A FAMILY tradition, Neville Jewellers first opened in Cork in 1971 and 47 years later, the family name holds a strong association with fine jewellery and good practices.
John Neville, the son of John and Catherine Neville, who started the business some years ago, spoke to The Echo about navigating the Covid era and how trade has surpassed his expectations in recent times.
“We are seeing a strong trend of a slightly younger customer coming through our doors, looking for classic jewellery, 9-carat gold, sterling silver, not branded, they are moving away from branded,” he said.
“Precious metals, that’s what people want — simple watches, simple dials, the classic look, it’s brilliant, it suits jewellers.”
John said they are seeing a lot of people coming into them with old pieces of jewellery, found during lockdown that need a clean, polish or revamp.
“Because gold is gone through the roof, 9-carat gold is gone to $2,000 an ounce,” he said.
“It has never been a better time to have gold.
“People are finding stuff at home. Something they paid €400 for years ago is now worth €700 and people are thinking ‘oh I will bring it in and get it polished, I’ll get it cleaned.’
“We had one customer who came in with a long necklace about 30 inches, really long, and we split it up into a bracelet and a chain.
“They bought it about 15 years ago. If they bought it today it would have cost them three times the price.”
John said his five stores, four in Cork and one in Limerick, have been busy selling engagement rings during lockdown, and since as well.
“We had people getting engaged during the lockdown, they were buying rings online and we were driving out and delivering rings to them,” he said.
“That’s the way the jewellery business used to be, very personable.”
Joking about the trend, John said it is what happens when the conversations stop.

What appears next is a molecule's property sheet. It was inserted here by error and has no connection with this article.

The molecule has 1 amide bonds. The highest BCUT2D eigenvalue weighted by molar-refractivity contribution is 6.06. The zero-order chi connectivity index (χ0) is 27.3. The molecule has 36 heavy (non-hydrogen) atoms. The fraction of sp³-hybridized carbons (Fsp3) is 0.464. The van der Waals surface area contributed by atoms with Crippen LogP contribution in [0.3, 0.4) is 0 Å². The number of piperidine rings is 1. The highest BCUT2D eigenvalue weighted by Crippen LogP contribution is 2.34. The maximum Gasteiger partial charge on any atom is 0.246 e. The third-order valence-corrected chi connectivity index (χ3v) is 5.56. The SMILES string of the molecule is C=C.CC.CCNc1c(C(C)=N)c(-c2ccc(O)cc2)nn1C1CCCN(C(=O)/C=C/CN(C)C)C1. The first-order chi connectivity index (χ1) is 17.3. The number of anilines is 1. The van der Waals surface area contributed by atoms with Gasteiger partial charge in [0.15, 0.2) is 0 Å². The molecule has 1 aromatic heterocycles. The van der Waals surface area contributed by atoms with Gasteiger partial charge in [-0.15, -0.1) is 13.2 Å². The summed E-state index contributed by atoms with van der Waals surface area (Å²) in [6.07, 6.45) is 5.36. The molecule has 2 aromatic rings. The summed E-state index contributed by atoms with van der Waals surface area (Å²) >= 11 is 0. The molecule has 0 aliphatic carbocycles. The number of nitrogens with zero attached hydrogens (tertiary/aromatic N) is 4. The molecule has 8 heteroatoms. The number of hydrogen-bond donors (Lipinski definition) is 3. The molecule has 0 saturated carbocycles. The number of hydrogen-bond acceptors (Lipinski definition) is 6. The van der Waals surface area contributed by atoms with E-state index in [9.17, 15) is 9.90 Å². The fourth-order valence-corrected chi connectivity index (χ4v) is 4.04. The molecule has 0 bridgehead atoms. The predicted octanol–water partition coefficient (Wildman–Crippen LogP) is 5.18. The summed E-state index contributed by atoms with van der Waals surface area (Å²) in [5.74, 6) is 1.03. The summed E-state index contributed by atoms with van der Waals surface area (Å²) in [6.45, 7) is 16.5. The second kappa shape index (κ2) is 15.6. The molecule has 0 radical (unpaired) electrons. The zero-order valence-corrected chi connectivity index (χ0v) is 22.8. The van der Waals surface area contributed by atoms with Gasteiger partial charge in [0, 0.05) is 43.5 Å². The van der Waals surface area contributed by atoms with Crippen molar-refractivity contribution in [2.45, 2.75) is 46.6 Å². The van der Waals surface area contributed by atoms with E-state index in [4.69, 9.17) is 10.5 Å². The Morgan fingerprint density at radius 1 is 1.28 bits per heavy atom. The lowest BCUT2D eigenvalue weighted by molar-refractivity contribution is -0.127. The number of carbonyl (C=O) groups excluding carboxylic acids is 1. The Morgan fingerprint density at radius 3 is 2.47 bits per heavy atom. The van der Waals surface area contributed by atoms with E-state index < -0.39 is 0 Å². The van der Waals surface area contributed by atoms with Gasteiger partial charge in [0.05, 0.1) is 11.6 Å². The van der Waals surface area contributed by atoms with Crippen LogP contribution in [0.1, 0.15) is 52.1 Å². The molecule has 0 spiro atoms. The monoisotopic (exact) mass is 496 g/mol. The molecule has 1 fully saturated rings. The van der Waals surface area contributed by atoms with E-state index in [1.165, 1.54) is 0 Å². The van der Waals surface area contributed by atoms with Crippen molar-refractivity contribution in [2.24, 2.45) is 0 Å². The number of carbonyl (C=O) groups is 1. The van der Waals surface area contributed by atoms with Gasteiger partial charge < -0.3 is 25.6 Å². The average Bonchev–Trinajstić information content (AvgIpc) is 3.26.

“The conversation stops and they say I suppose we better get engaged!”
Neville Jewellers, which employs 32 people across Cork and Limerick, has invested in some high-tech sanitising machines to ensure their jewellery is safe to try on and safe to buy.
“We have specific UV sanitiser and ultrasonic cleaning machines in every branch to sanitise all the jewellery and timepieces before and after display.”
John said people are window shopping for engagement rings and said a lot of people were doing their research on their website over the past couple of months.
“We have a new website up and running, we are updating it and improving it all the time.
“We can deliver next day on the website which is pretty good in the jewellery business and everything on website is in stock.”
The Cork jeweller said that they received a lot of messages online over lockdown from people enquiring about services.
John said they were closed for 10 weeks which was the longest they had ever been closed, normally just closing three days a year.
During the lockdown, John took the opportunity to paint all the stores and catch up on some instore work that had been neglected.
In terms of the younger customers that Neville Jewellers are seeing, John said he thought it was surplus cash that people have leftover from lockdown.
“A lot of people would have gone out on the town, spending 100 quid on a night or going on holidays and they are saying to themselves, you know what I am going to buy myself something nice.
“We have 25-year-olds coming in buying handmade, 9-carat gold bracelets.”
John said there are more women than men coming in, but there are also men interested in simple gold watches.
In terms of the new systems that have been introduced for the safety of staff and customers in Covid times, John said they are working out very well.
“Business has been very steady. We are seeing the city centre becoming more vibrant with on-street dining bringing a good atmosphere to tow.
“The shopping centres are busy as well as I think people feel that the centre management are taking the customers safety seriously.
“We have one way systems in operation in the centres and plenty of space for customers. It’s working well.”
Looking ahead, John said he sees the online sector of his business becoming more important, but said there is no substitute for the bricks and mortar store.
“Jewellery is a very personal purchase that can’t be made well online. The customer can’t get an idea of weight, size or style of a piece from an image.”
John said he was delighted to re-open in line with the Government guidelines when he had the chance and said his staff were equally enthused to get back to what they do best.
“Everyone was delighted to be back at it. We are retailers as well as jewellers, and retailers love people. We did not really like the distance created between us and our customers during the lockdown.
“Don’t get me wrong everyone liked the new family time, but the structure of getting back to the stores is great.
“Everyone seems to have adjusted very well to the new reality of retailing.”